I don’t normally do book reviews, much less book raves. And yet… I just finished a book that captured me completely, Sy Montgomery’s The Soul of an Octopus. While I knew I would like it, I didn’t realise the moral dilemma it would present.
My sister loves octopuses. And fyi: it’s not a Latin root, so the plural isn’t made by ‘i'; you can, however, call them ‘octopodes,’ if you’d rather, for the Greek. She’s loved them for years, and because she does — and because of the very little I knew about their intelligence — I’ve never eaten them. I have no problem w/ squid (‘calamari), but no octopuses. After reading Montgomery’s intricate, fantastic orchestration of a book, however, I have other issues as well.
Because Montgomery doesn’t only illuminate the intelligence — and heart — of octopuses. She also shines a bright light on the rich emotional lives of lumpfish, anacondas, and other unloveable (and edible) residents of the New England Aquarium. In her sharing of the attachments these animals form w/ other animals — Killer the painted turtle falls in love w/a pumpkinseed sunfish; the male lumpfish incessantly cleans his lair for indifferent females — and her inclusion of various research, Montgomery reminds me why I was a vegetarian once.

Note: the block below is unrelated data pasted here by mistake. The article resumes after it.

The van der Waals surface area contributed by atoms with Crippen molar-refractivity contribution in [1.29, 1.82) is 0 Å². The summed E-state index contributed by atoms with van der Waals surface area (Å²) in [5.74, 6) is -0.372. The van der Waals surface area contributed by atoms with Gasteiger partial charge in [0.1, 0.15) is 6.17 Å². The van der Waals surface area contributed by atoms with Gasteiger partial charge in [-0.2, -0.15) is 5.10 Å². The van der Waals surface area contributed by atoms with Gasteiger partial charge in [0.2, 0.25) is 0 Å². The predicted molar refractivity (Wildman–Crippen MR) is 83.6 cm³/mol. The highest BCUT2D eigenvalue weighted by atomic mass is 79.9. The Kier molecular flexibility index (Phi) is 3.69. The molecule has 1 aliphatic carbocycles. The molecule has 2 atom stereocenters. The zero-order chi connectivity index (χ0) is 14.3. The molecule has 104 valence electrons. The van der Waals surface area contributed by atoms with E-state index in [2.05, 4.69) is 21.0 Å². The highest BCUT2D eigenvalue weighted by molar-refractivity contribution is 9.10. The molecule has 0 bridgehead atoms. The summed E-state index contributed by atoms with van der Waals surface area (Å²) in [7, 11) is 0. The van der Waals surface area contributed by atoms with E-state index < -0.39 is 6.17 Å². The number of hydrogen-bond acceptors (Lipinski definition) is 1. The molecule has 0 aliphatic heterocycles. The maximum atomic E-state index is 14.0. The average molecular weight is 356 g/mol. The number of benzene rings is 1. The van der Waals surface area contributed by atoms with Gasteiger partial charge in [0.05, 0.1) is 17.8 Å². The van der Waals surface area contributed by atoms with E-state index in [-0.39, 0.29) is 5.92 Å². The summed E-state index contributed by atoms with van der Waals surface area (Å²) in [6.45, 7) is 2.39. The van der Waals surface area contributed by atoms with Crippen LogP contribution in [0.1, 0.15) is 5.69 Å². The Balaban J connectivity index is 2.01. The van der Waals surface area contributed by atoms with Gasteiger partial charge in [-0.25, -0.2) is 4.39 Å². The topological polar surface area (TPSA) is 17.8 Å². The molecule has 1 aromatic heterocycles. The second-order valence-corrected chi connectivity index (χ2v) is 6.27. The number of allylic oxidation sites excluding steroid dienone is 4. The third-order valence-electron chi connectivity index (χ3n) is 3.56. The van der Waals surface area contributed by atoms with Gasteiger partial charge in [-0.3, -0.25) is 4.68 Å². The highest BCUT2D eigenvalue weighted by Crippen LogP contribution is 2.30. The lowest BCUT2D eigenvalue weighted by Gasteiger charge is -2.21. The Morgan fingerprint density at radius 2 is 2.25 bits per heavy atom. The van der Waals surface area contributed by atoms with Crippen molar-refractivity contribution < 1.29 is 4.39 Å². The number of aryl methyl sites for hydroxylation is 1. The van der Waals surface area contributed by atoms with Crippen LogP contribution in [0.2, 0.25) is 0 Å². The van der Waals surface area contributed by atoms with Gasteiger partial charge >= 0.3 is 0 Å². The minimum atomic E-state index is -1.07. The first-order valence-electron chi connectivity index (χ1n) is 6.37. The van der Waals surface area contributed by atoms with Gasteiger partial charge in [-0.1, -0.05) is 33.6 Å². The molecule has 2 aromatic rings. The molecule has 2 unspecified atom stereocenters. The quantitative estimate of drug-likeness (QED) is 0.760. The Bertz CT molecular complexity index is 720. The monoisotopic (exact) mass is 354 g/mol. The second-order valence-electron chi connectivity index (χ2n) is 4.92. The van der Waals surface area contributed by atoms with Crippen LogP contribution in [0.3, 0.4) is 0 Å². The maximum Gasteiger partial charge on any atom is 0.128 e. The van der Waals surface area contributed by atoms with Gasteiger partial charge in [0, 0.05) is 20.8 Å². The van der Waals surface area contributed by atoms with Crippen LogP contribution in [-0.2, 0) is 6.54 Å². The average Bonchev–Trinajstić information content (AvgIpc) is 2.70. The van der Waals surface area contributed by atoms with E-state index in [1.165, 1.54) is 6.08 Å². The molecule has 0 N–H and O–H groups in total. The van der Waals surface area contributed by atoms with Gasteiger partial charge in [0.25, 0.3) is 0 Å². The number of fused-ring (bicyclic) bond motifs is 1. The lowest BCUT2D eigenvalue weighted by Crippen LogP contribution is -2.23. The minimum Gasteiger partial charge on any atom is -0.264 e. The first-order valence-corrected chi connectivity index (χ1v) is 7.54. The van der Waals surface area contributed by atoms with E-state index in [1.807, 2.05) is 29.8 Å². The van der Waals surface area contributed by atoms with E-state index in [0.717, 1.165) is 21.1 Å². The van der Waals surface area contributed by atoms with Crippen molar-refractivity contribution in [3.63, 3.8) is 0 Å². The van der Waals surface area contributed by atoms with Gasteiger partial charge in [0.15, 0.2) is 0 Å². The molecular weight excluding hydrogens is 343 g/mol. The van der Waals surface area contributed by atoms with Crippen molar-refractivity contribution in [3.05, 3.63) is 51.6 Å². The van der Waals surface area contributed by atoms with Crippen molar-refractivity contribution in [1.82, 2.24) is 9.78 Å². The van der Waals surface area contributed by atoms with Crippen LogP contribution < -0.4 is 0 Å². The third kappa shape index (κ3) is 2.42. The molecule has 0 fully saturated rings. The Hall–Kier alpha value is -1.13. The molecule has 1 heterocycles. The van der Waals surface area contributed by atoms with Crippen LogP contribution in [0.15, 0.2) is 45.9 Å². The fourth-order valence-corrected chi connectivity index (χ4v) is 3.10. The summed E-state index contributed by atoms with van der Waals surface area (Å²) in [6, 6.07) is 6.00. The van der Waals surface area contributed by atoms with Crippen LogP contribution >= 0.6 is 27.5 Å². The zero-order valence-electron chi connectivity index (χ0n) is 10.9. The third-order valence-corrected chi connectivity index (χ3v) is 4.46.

All life, the Buddha tells us, is sacred. Every single bit. And it’s all connected: Nothing ever exists entirely alone; everything is in relation to everything else.
Science confirms this with such provocative theories as Heisenberg’s Uncertainty Principle, the idea that the observation of quanta necessarily influences the observed data. In other words? At even the smallest sub-atomic level, our actions influence the actions of ‘other.’ Not to mention that we breathe through our skin (and so inhale all the released atoms of everything that ever lived & died & degraded into molecular bits), and water contains what lives in it.
Which brings me to the thorny question of vegetarianism.